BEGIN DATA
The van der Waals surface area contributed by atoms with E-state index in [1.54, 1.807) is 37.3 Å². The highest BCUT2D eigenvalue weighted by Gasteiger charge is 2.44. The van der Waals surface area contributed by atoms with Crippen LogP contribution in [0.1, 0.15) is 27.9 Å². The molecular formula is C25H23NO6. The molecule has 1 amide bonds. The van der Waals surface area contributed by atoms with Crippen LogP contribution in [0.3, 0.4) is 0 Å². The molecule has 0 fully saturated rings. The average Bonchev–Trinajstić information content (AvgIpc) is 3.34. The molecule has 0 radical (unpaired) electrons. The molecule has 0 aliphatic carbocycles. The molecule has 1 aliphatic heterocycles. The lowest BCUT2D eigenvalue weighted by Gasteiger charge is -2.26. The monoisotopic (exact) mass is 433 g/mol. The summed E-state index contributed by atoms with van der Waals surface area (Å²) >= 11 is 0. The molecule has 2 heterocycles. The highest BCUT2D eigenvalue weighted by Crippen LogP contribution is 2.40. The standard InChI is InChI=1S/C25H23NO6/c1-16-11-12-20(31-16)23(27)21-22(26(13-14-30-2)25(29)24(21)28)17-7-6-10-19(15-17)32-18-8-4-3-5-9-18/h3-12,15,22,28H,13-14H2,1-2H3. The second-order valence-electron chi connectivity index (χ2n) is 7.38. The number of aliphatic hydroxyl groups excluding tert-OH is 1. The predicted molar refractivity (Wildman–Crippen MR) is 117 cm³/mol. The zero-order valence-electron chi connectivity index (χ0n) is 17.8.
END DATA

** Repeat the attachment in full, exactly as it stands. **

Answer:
The van der Waals surface area contributed by atoms with E-state index in [1.54, 1.807) is 37.3 Å². The highest BCUT2D eigenvalue weighted by Gasteiger charge is 2.44. The van der Waals surface area contributed by atoms with Crippen LogP contribution in [0.1, 0.15) is 27.9 Å². The molecular formula is C25H23NO6. The molecule has 1 amide bonds. The van der Waals surface area contributed by atoms with Crippen LogP contribution in [0.3, 0.4) is 0 Å². The molecule has 0 fully saturated rings. The average Bonchev–Trinajstić information content (AvgIpc) is 3.34. The molecule has 0 radical (unpaired) electrons. The molecule has 0 aliphatic carbocycles. The molecule has 1 aliphatic heterocycles. The lowest BCUT2D eigenvalue weighted by Gasteiger charge is -2.26. The monoisotopic (exact) mass is 433 g/mol. The summed E-state index contributed by atoms with van der Waals surface area (Å²) >= 11 is 0. The molecule has 2 heterocycles. The highest BCUT2D eigenvalue weighted by Crippen LogP contribution is 2.40. The standard InChI is InChI=1S/C25H23NO6/c1-16-11-12-20(31-16)23(27)21-22(26(13-14-30-2)25(29)24(21)28)17-7-6-10-19(15-17)32-18-8-4-3-5-9-18/h3-12,15,22,28H,13-14H2,1-2H3. The second-order valence-electron chi connectivity index (χ2n) is 7.38. The number of aliphatic hydroxyl groups excluding tert-OH is 1. The predicted molar refractivity (Wildman–Crippen MR) is 117 cm³/mol. The zero-order valence-electron chi connectivity index (χ0n) is 17.8.